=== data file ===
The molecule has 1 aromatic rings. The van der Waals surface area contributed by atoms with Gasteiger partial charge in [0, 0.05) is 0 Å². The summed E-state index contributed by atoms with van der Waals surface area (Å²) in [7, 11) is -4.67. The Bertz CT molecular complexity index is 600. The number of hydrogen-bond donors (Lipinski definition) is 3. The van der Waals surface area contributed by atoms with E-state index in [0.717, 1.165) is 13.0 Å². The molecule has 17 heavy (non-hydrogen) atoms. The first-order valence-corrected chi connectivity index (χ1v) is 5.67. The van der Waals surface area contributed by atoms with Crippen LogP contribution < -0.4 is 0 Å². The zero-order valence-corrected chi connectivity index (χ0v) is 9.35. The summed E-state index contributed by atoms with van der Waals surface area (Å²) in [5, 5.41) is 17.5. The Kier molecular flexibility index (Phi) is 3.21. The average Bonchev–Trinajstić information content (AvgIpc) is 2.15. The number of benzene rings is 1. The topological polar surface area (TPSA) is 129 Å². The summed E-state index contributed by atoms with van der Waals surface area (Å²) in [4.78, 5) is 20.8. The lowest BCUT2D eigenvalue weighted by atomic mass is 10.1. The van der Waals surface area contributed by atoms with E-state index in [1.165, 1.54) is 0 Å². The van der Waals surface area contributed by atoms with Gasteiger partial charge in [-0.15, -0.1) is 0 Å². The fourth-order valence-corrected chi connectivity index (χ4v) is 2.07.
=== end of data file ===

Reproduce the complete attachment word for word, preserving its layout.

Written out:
The molecule has 1 aromatic rings. The van der Waals surface area contributed by atoms with Gasteiger partial charge in [0, 0.05) is 0 Å². The summed E-state index contributed by atoms with van der Waals surface area (Å²) in [7, 11) is -4.67. The Bertz CT molecular complexity index is 600. The number of hydrogen-bond donors (Lipinski definition) is 3. The van der Waals surface area contributed by atoms with E-state index in [0.717, 1.165) is 13.0 Å². The molecule has 17 heavy (non-hydrogen) atoms. The first-order valence-corrected chi connectivity index (χ1v) is 5.67. The van der Waals surface area contributed by atoms with Crippen LogP contribution < -0.4 is 0 Å². The zero-order valence-corrected chi connectivity index (χ0v) is 9.35. The summed E-state index contributed by atoms with van der Waals surface area (Å²) in [5, 5.41) is 17.5. The Kier molecular flexibility index (Phi) is 3.21. The average Bonchev–Trinajstić information content (AvgIpc) is 2.15. The number of benzene rings is 1. The topological polar surface area (TPSA) is 129 Å². The summed E-state index contributed by atoms with van der Waals surface area (Å²) in [4.78, 5) is 20.8. The lowest BCUT2D eigenvalue weighted by atomic mass is 10.1. The van der Waals surface area contributed by atoms with E-state index in [1.165, 1.54) is 0 Å². The van der Waals surface area contributed by atoms with Gasteiger partial charge in [-0.15, -0.1) is 0 Å². The fourth-order valence-corrected chi connectivity index (χ4v) is 2.07.